The trophic fingerprint of marine fisheries

Branch, TA, Watson, R, Fulton, EA, Jennings, S, McGilliard, CR, Pablico, GT, Ricard, D and Tracey, SR (2010) The trophic fingerprint of marine fisheries. Nature, 468 (7322). pp. 431-435. ISSN 0028-0836

Full text not available from this repository. (Request a copy)

Abstract

Biodiversity indicators provide a vital window on the state of the planet, guiding policy development and management. The most widely adopted marine indicator is mean trophic level (MTL) from catches, intended to detect shifts from high-trophic-level predators to low-trophic-level invertebrates and plankton-feeders. This indicator underpins reported trends in human impacts, declining when predators collapse ("fishing down marine food webs") and when low-trophic-level fisheries expand ("fishing through marine food webs"). The assumption is that catch MTL measures changes in ecosystem MTL and biodiversity. Here we combine model predictions with global assessments of MTL from catches, trawl surveys and fisheries stock assessments and find that catch MTL does not reliably predict changes in marine ecosystems. Instead, catch MTL trends often diverge from ecosystem MTL trends obtained from surveys and assessments. In contrast to previous findings of rapid declines in catch MTL, we observe recent increases in catch, survey and assessment MTL. However, catches from most trophic levels are rising, which can intensify fishery collapses even when MTL trends are stable or increasing. To detect fishing impacts on marine biodiversity, we recommend greater efforts to measure true abundance trends for marine species, especially those most vulnerable to fishing.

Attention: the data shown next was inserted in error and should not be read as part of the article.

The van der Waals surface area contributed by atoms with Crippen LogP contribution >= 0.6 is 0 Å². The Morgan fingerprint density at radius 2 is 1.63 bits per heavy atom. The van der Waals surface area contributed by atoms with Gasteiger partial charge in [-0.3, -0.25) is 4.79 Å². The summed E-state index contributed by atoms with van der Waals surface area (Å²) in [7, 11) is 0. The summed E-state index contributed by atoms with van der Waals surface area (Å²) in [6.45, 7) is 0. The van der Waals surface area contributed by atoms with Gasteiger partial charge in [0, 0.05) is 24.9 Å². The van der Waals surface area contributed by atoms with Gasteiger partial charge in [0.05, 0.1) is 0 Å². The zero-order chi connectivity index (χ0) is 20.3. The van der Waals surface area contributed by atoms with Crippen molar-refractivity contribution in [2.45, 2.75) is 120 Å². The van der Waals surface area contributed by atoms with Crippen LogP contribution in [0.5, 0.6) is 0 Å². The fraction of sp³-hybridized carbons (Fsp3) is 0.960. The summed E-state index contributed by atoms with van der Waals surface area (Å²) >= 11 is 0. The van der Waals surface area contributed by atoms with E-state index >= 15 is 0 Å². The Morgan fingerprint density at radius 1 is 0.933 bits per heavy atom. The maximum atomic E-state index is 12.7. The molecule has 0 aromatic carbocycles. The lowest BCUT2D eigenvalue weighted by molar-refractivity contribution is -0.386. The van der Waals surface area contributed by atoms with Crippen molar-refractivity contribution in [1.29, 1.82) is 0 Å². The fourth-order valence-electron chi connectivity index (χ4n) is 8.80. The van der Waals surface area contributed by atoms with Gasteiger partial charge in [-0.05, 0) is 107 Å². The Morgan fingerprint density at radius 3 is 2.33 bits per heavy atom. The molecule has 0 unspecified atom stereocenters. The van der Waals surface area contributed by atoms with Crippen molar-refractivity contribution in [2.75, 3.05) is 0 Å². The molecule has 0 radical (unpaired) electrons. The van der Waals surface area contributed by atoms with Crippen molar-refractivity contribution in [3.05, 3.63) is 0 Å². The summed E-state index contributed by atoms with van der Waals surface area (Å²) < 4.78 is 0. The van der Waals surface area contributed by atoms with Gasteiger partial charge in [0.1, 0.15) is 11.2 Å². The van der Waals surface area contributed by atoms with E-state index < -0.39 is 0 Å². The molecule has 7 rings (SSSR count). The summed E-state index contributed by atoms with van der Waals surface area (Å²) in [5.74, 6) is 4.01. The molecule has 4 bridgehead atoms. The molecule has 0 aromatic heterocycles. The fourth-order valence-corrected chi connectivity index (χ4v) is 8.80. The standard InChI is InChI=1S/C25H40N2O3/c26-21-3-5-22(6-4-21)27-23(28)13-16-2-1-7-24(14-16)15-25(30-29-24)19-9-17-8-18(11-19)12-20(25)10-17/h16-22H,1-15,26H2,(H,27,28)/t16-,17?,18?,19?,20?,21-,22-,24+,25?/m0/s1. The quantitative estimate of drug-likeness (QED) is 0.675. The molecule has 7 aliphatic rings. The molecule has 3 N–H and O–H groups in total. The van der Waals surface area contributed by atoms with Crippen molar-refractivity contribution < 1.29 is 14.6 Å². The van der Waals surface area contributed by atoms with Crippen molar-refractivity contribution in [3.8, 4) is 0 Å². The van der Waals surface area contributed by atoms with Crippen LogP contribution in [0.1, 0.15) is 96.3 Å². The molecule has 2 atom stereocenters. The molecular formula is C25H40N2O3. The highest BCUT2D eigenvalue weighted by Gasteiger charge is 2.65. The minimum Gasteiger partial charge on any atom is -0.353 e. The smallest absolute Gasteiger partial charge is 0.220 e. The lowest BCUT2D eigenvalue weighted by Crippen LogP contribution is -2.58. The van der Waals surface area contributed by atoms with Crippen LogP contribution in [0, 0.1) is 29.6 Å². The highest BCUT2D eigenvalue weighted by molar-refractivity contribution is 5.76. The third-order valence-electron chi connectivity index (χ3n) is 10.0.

Item Type: Article
Faculty \ School: Faculty of Science > School of Environmental Sciences
Related URLs:
Depositing User: Rosie Cullington
Date Deposited: 26 May 2011 15:19
Last Modified: 16 Jan 2019 16:30
URI: https://ueaeprints.uea.ac.uk/id/eprint/31488
DOI: 10.1038/nature09528

Actions (login required)

View Item